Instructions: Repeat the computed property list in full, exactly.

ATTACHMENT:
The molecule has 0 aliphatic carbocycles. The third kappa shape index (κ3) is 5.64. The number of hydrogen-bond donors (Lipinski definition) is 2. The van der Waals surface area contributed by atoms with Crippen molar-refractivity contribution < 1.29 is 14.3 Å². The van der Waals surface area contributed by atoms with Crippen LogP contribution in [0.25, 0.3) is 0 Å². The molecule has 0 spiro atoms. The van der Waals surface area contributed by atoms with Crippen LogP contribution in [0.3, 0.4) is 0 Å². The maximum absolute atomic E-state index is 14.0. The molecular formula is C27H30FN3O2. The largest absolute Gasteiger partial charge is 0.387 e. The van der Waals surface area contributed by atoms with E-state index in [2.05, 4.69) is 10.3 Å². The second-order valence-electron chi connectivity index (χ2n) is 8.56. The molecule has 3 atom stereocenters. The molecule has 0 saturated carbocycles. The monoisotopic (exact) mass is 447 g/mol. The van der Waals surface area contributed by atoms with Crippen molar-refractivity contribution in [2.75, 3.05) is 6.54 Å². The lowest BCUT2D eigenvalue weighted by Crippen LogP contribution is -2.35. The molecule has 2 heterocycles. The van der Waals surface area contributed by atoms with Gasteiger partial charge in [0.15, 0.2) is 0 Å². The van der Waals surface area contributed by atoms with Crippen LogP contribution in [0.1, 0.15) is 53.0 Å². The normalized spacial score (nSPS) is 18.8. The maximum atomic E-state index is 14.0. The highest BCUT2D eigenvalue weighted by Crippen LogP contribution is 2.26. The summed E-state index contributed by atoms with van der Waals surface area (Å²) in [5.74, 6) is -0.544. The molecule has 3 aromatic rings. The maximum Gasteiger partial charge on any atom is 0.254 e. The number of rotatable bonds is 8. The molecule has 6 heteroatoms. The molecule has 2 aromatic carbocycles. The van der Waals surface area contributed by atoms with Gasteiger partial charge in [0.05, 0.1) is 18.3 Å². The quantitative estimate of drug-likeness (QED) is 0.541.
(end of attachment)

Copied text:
The molecule has 0 aliphatic carbocycles. The third kappa shape index (κ3) is 5.64. The number of hydrogen-bond donors (Lipinski definition) is 2. The van der Waals surface area contributed by atoms with Crippen molar-refractivity contribution < 1.29 is 14.3 Å². The van der Waals surface area contributed by atoms with Crippen LogP contribution in [0.25, 0.3) is 0 Å². The molecule has 0 spiro atoms. The van der Waals surface area contributed by atoms with Crippen LogP contribution in [0.3, 0.4) is 0 Å². The maximum absolute atomic E-state index is 14.0. The molecular formula is C27H30FN3O2. The largest absolute Gasteiger partial charge is 0.387 e. The van der Waals surface area contributed by atoms with E-state index in [2.05, 4.69) is 10.3 Å². The second-order valence-electron chi connectivity index (χ2n) is 8.56. The molecule has 3 atom stereocenters. The molecule has 0 saturated carbocycles. The monoisotopic (exact) mass is 447 g/mol. The van der Waals surface area contributed by atoms with Crippen molar-refractivity contribution in [2.75, 3.05) is 6.54 Å². The lowest BCUT2D eigenvalue weighted by Crippen LogP contribution is -2.35. The molecule has 2 heterocycles. The van der Waals surface area contributed by atoms with Gasteiger partial charge in [0.15, 0.2) is 0 Å². The van der Waals surface area contributed by atoms with Crippen LogP contribution in [0.1, 0.15) is 53.0 Å². The normalized spacial score (nSPS) is 18.8. The maximum atomic E-state index is 14.0. The highest BCUT2D eigenvalue weighted by Crippen LogP contribution is 2.26. The summed E-state index contributed by atoms with van der Waals surface area (Å²) in [5.74, 6) is -0.544. The molecule has 3 aromatic rings. The maximum Gasteiger partial charge on any atom is 0.254 e. The number of rotatable bonds is 8. The molecule has 6 heteroatoms. The molecule has 2 aromatic carbocycles. The van der Waals surface area contributed by atoms with Gasteiger partial charge in [0.05, 0.1) is 18.3 Å². The quantitative estimate of drug-likeness (QED) is 0.541.